1) We know that more kb in a transaction = higher optional fees
2) We know that not paying the fees is (currently) feasible, but not advised. Txs will be slow, but will eventually make it.
3) We know that if you have small incoming transactions then you pay higher fees. This is why you don't get mining pools to pay you in 0.01 increments, as then paying someone 5btc might be
This takes up lots of space in the blockchain, and yields much higher fees.
However, say I'm a bitcoin saver (there's many of us out there who "invest", but don't have much to spend them on yet). If I'm OK with not having access to my money for a while, would it be a wise "solution" to this issue to send my entire networth to one "loopback" address that I also own, paying no TX fee?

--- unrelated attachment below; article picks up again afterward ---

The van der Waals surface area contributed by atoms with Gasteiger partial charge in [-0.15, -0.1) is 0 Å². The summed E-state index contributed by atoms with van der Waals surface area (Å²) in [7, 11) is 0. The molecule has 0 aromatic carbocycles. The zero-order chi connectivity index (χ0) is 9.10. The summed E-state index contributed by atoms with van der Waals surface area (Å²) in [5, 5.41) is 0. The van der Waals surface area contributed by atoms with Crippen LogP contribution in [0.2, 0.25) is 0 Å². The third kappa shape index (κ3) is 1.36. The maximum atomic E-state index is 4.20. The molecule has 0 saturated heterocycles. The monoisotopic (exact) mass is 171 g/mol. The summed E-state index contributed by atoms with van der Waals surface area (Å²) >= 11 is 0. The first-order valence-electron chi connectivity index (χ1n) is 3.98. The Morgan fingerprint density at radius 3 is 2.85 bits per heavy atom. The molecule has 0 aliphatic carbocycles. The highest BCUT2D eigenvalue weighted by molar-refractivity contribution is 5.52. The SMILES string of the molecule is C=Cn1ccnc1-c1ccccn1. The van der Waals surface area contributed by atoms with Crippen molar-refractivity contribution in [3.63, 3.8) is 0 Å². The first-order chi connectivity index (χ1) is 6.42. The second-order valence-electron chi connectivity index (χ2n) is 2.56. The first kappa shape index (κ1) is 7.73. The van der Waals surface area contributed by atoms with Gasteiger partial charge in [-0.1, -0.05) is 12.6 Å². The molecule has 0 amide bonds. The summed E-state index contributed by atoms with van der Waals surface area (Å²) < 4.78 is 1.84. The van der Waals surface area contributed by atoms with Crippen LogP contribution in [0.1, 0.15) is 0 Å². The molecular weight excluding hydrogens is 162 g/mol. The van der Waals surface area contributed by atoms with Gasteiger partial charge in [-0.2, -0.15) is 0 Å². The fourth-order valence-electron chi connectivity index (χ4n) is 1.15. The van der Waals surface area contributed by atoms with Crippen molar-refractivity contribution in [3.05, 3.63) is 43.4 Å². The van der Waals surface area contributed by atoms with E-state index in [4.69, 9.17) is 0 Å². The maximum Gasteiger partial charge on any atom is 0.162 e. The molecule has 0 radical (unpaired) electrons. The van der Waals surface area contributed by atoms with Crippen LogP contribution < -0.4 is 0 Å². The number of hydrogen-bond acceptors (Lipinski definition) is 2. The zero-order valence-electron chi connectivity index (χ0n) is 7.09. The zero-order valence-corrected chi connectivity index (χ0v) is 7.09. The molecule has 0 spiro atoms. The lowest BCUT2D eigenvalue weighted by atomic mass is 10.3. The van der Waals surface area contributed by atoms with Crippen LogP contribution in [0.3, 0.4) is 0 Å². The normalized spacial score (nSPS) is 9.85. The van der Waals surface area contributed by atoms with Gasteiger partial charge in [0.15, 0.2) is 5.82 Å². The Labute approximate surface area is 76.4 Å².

Best case, these transactions "make it through", someone signs blockchain and I get one big "lump" back instead of little "lumps" of bitcoins.
Worst case, these txs never get accepted, I eventually need the money, I "double spend" them (with real fees this time), my 2nd spend gets accepted by the blockchain, and my first spends are invalidated since they aren't in the chain and probably never will be.
Please outline your thoughts: I know the official client doesn't allow double spending nor does it allow zero fee "itty bitty" transactions like I'm saying, but this is kind of a solution to the fact that pooled mining and other btc generation techniques are paying some of us in bitcents, and it also solves the problem of "microtransactions": microtransactions might be perceived as worth less than face value due to their fragmentation but surely this technique would sufficiently defrag it: all a microtransaction merchant would need to do is mature the coins by mining and signing their own tx's into the blockchain: or counting on some good Samaritan to do it for free.
Maybe this was trivial/obvious, or maybe I'm talking out of my behind and I misinterpreted the bitcoin protocol entirely. Do tell!